54. White, J. G., Southgate, E., Thomson, J. N., Brenner, S. (1986). The structure of the nervous system of the nematode Caenorhabditis elegans. Philos Trans R Soc Lond B Biol Sci, 314(1165), 1–340.CrossRefGoogle Scholar
  55. Yogeesha, C. B., Pujeri, R. V. (2014). A Comparative Study of Geometric Hopfield Network and Ant Colony Algorithm to Solve Travelling Salesperson Problem. International Journal of Advanced Computer Research, 4(3), 843.Google Scholar
  56. Zhang, G., Zhang, F., Ding, G., Li, J., Guo, X., Zhu, J., Dong, X. (2012). Acyl homoserine lactone-based quorum sensing in a methanogenic archaeon. ISME Journal, 6(7), 1336–1344.CrossRefGoogle Scholar
  57. Zhao, H. W., Zhou, D., Nizet, V., Haddad, G. G. (2010). Experimental selection for Drosophila survival in extremely high O2 environments. PLoS ONE, 5(7), 1–8.Google Scholar

Copyright information

© The Author(s) 2020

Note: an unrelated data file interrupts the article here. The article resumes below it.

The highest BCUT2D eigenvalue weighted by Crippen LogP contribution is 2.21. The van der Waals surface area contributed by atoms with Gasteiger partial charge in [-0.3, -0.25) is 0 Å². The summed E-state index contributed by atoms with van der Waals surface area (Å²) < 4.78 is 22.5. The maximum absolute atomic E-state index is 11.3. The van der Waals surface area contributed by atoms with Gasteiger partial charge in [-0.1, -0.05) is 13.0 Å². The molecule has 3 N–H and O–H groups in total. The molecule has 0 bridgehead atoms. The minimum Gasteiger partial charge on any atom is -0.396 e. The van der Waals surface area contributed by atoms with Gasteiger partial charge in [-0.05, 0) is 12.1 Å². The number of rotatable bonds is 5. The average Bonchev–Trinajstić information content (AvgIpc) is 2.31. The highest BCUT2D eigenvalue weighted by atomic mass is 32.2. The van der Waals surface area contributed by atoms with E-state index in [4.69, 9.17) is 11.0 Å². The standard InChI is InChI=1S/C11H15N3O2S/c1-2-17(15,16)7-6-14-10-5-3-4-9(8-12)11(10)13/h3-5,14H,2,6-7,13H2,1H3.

Open Access This chapter is licensed under the terms of the Creative Commons Attribution 4.0 International License (http://creativecommons.org/licenses/by/4.0/), which permits use, sharing, adaptation, distribution and reproduction in any medium or format, as long as you give appropriate credit to the original author(s) and the source, provide a link to the Creative Commons license and indicate if changes were made.

The images or other third party material in this chapter are included in the chapter's Creative Commons license, unless indicated otherwise in a credit line to the material. If material is not included in the chapter's Creative Commons license and your intended use is not permitted by statutory regulation or exceeds the permitted use, you will need to obtain permission directly from the copyright holder.

Authors and Affiliations

  • Mario Alemi
    • 1
  1. 1.Elegans FoundationLondonUK

Personalised recommendations